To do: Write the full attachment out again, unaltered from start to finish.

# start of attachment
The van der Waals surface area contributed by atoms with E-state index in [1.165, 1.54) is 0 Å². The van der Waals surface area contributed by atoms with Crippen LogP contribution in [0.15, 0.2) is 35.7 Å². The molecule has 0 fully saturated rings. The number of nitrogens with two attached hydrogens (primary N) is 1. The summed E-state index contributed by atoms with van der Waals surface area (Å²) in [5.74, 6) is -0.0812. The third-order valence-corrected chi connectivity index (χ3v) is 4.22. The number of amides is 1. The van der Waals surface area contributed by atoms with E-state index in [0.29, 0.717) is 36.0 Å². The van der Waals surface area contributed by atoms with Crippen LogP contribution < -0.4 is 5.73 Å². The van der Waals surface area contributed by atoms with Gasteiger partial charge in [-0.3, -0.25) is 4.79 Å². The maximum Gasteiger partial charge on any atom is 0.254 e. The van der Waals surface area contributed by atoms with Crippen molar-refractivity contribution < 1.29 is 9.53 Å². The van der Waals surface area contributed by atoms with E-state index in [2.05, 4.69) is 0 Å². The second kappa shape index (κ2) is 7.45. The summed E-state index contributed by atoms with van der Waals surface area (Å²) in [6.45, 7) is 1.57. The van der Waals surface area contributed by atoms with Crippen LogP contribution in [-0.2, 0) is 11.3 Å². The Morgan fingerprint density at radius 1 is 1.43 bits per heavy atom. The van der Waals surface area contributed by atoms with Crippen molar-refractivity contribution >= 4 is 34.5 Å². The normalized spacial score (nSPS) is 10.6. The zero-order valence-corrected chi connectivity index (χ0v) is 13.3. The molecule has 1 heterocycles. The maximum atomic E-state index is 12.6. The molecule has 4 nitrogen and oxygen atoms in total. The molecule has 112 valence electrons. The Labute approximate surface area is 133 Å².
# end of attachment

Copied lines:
The van der Waals surface area contributed by atoms with E-state index in [1.165, 1.54) is 0 Å². The van der Waals surface area contributed by atoms with Crippen LogP contribution in [0.15, 0.2) is 35.7 Å². The molecule has 0 fully saturated rings. The number of nitrogens with two attached hydrogens (primary N) is 1. The summed E-state index contributed by atoms with van der Waals surface area (Å²) in [5.74, 6) is -0.0812. The third-order valence-corrected chi connectivity index (χ3v) is 4.22. The number of amides is 1. The van der Waals surface area contributed by atoms with E-state index in [0.29, 0.717) is 36.0 Å². The van der Waals surface area contributed by atoms with Crippen LogP contribution < -0.4 is 5.73 Å². The van der Waals surface area contributed by atoms with Gasteiger partial charge in [-0.3, -0.25) is 4.79 Å². The maximum Gasteiger partial charge on any atom is 0.254 e. The van der Waals surface area contributed by atoms with Crippen molar-refractivity contribution < 1.29 is 9.53 Å². The van der Waals surface area contributed by atoms with E-state index in [2.05, 4.69) is 0 Å². The second kappa shape index (κ2) is 7.45. The summed E-state index contributed by atoms with van der Waals surface area (Å²) in [6.45, 7) is 1.57. The van der Waals surface area contributed by atoms with Crippen LogP contribution in [-0.2, 0) is 11.3 Å². The Morgan fingerprint density at radius 1 is 1.43 bits per heavy atom. The van der Waals surface area contributed by atoms with Crippen molar-refractivity contribution >= 4 is 34.5 Å². The normalized spacial score (nSPS) is 10.6. The zero-order valence-corrected chi connectivity index (χ0v) is 13.3. The molecule has 1 heterocycles. The maximum atomic E-state index is 12.6. The molecule has 4 nitrogen and oxygen atoms in total. The molecule has 112 valence electrons. The Labute approximate surface area is 133 Å².